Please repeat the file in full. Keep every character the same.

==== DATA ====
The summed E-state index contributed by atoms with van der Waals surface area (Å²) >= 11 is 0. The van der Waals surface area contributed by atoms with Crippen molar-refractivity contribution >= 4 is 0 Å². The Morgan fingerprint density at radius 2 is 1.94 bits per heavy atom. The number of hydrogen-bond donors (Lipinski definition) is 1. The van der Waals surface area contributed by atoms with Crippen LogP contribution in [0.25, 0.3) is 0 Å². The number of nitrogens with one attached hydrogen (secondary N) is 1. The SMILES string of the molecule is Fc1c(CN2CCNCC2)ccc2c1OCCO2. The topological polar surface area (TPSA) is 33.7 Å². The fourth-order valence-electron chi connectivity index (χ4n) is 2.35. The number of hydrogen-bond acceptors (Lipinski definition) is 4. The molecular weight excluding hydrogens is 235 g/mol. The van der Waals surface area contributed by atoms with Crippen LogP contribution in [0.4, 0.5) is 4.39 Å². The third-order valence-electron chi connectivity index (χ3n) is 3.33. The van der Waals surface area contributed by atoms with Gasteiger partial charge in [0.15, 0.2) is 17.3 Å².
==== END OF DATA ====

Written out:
The summed E-state index contributed by atoms with van der Waals surface area (Å²) >= 11 is 0. The van der Waals surface area contributed by atoms with Crippen molar-refractivity contribution >= 4 is 0 Å². The Morgan fingerprint density at radius 2 is 1.94 bits per heavy atom. The number of hydrogen-bond donors (Lipinski definition) is 1. The van der Waals surface area contributed by atoms with Crippen LogP contribution in [0.25, 0.3) is 0 Å². The number of nitrogens with one attached hydrogen (secondary N) is 1. The SMILES string of the molecule is Fc1c(CN2CCNCC2)ccc2c1OCCO2. The topological polar surface area (TPSA) is 33.7 Å². The fourth-order valence-electron chi connectivity index (χ4n) is 2.35. The number of hydrogen-bond acceptors (Lipinski definition) is 4. The molecular weight excluding hydrogens is 235 g/mol. The van der Waals surface area contributed by atoms with Crippen LogP contribution in [0.4, 0.5) is 4.39 Å². The third-order valence-electron chi connectivity index (χ3n) is 3.33. The van der Waals surface area contributed by atoms with Gasteiger partial charge in [0.15, 0.2) is 17.3 Å².